Concepts familiar from grade-school algebra have broad ramifications in computer science.
Both houses of Congress have approved the $243 billion Defense Department Appropriations legislation, which cut $181 million from university research and $19 million from university laboratories for the federal fiscal year that began October 1.
The $200 million cut was a compromise by a House-Senate conference committee between the House's 50 percent, $900 million cut, and the Senate's five percent, $82 million cut.
John C. Crowley, director of the MIT Washington office, said, "This is a real cut, a serious cut. However, we must acknowledge the strenuous efforts to limit the cuts that were made by the members of the Massachusetts delegation, especially Congressman Joe Moakley, the dean of the house delegation, Congressman Joe Kennedy, Senator Ted Kennedy and Senator John Kerry."
The Defense Department funds about 40 percent of the engineering research by American universities.
Dr. Crowley said it was too early to tell the precise impact on MIT, partly because the Army, Navy and Air Force incurred different amounts of the cut, and the Defense Department has not yet had time to set its priorities for implementing the cuts and spending the $1.6 billion appropriated for university research and associated university laboratories. This does not include Lincoln Laboratory, which is funded from a different line item.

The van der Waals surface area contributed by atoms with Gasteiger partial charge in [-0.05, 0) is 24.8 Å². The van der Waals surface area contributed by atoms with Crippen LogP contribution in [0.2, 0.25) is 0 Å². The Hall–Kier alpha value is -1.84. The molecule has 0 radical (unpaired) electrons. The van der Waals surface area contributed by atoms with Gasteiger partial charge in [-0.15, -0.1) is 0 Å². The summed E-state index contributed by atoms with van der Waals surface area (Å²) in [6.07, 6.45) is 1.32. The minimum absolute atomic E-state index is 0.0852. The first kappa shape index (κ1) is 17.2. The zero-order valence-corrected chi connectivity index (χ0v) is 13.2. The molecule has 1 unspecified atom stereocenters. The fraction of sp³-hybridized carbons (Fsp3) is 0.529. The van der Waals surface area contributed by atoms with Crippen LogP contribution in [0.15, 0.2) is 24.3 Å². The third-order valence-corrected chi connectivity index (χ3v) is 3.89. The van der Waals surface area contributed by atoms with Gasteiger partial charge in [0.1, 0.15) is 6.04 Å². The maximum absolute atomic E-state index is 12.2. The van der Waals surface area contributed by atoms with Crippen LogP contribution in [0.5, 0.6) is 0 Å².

Defense officials have told MIT that DOD will try to spread the cuts as broadly as possible. The $200,000,000 reduction was distributed as follows: $13,752,000 in the Army appropriation, $62,245,000 in the Navy appropriation, $18,456,000 in the Air Force appropriation, $86,492,000 in the Defense-wide appropriation, and $19,055,000 associated with university laboratories.
With the encouragement of the Defense Department, the legislation also directed the Secretary of Defense to submit a report to the Congressional defense committees by February 1, 1995, to outline "the actions the Defense Department plans to take to address" concerns about overhead recovery.
The legislation said, "The conferees are concerned about overhead charged by universities to Defense research contracts, particularly the amount that DOD must pay annually to universities for overhead (about $500,000,000) and the variability of overhead rates applied to each institution's research projects."
A version of this article appeared in the October 5, 1994 issue of MIT Tech Talk (Volume 39, Number 7).